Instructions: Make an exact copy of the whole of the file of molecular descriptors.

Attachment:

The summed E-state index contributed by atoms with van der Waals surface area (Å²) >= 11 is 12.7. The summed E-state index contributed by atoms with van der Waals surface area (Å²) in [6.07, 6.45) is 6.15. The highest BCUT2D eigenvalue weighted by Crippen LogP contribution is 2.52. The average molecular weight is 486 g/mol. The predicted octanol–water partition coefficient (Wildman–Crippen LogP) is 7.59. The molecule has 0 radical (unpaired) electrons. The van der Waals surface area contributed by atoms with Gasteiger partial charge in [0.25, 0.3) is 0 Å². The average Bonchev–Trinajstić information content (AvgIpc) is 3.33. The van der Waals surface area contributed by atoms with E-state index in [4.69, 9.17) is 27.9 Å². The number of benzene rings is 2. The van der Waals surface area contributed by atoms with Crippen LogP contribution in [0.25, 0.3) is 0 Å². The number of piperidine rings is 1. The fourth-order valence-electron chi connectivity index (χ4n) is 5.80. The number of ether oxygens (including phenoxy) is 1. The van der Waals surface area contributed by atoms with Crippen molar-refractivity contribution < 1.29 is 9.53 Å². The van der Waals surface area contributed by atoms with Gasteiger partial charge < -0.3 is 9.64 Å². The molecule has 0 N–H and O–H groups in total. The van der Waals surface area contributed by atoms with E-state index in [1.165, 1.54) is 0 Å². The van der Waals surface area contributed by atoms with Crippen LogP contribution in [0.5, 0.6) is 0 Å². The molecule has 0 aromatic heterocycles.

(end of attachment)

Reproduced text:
The summed E-state index contributed by atoms with van der Waals surface area (Å²) >= 11 is 12.7. The summed E-state index contributed by atoms with van der Waals surface area (Å²) in [6.07, 6.45) is 6.15. The highest BCUT2D eigenvalue weighted by Crippen LogP contribution is 2.52. The average molecular weight is 486 g/mol. The predicted octanol–water partition coefficient (Wildman–Crippen LogP) is 7.59. The molecule has 0 radical (unpaired) electrons. The van der Waals surface area contributed by atoms with Gasteiger partial charge in [0.25, 0.3) is 0 Å². The average Bonchev–Trinajstić information content (AvgIpc) is 3.33. The van der Waals surface area contributed by atoms with E-state index in [4.69, 9.17) is 27.9 Å². The number of benzene rings is 2. The van der Waals surface area contributed by atoms with Crippen LogP contribution in [0.25, 0.3) is 0 Å². The number of piperidine rings is 1. The fourth-order valence-electron chi connectivity index (χ4n) is 5.80. The number of ether oxygens (including phenoxy) is 1. The van der Waals surface area contributed by atoms with Crippen molar-refractivity contribution < 1.29 is 9.53 Å². The van der Waals surface area contributed by atoms with Gasteiger partial charge < -0.3 is 9.64 Å². The molecule has 0 N–H and O–H groups in total. The van der Waals surface area contributed by atoms with E-state index in [1.165, 1.54) is 0 Å². The van der Waals surface area contributed by atoms with Crippen LogP contribution in [0.5, 0.6) is 0 Å². The molecule has 0 aromatic heterocycles.